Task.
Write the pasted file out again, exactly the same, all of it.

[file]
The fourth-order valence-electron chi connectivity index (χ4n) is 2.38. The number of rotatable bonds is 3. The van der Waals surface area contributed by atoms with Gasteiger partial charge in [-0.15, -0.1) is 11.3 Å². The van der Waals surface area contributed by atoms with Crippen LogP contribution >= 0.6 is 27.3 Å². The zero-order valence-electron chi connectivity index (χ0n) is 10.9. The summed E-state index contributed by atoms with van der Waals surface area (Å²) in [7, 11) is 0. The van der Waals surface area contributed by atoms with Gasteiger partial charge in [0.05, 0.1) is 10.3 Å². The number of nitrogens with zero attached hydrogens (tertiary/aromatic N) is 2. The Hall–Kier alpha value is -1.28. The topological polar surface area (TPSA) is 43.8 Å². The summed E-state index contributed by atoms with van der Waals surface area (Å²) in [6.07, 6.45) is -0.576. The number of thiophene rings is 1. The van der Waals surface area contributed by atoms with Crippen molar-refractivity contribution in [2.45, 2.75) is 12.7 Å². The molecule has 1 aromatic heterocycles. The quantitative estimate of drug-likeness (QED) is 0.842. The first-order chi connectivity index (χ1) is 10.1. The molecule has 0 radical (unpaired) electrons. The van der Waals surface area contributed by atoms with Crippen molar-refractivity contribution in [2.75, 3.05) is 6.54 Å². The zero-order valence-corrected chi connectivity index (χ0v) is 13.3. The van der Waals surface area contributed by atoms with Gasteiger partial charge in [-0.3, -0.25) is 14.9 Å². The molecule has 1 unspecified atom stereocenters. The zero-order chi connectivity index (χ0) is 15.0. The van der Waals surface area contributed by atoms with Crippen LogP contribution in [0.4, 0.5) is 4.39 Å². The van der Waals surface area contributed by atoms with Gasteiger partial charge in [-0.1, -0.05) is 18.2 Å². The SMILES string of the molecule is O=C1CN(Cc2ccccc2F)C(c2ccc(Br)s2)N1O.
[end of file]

The fourth-order valence-electron chi connectivity index (χ4n) is 2.38. The number of rotatable bonds is 3. The van der Waals surface area contributed by atoms with Gasteiger partial charge in [-0.15, -0.1) is 11.3 Å². The van der Waals surface area contributed by atoms with Crippen LogP contribution >= 0.6 is 27.3 Å². The zero-order valence-electron chi connectivity index (χ0n) is 10.9. The summed E-state index contributed by atoms with van der Waals surface area (Å²) in [7, 11) is 0. The van der Waals surface area contributed by atoms with Gasteiger partial charge in [0.05, 0.1) is 10.3 Å². The number of nitrogens with zero attached hydrogens (tertiary/aromatic N) is 2. The Hall–Kier alpha value is -1.28. The topological polar surface area (TPSA) is 43.8 Å². The summed E-state index contributed by atoms with van der Waals surface area (Å²) in [6.07, 6.45) is -0.576. The number of thiophene rings is 1. The van der Waals surface area contributed by atoms with Crippen molar-refractivity contribution in [2.45, 2.75) is 12.7 Å². The molecule has 1 aromatic heterocycles. The quantitative estimate of drug-likeness (QED) is 0.842. The first-order chi connectivity index (χ1) is 10.1. The molecule has 0 radical (unpaired) electrons. The van der Waals surface area contributed by atoms with Crippen molar-refractivity contribution in [2.75, 3.05) is 6.54 Å². The zero-order valence-corrected chi connectivity index (χ0v) is 13.3. The van der Waals surface area contributed by atoms with Gasteiger partial charge in [-0.3, -0.25) is 14.9 Å². The molecule has 1 unspecified atom stereocenters. The zero-order chi connectivity index (χ0) is 15.0. The van der Waals surface area contributed by atoms with Crippen LogP contribution in [0.4, 0.5) is 4.39 Å². The van der Waals surface area contributed by atoms with Gasteiger partial charge in [-0.1, -0.05) is 18.2 Å². The SMILES string of the molecule is O=C1CN(Cc2ccccc2F)C(c2ccc(Br)s2)N1O.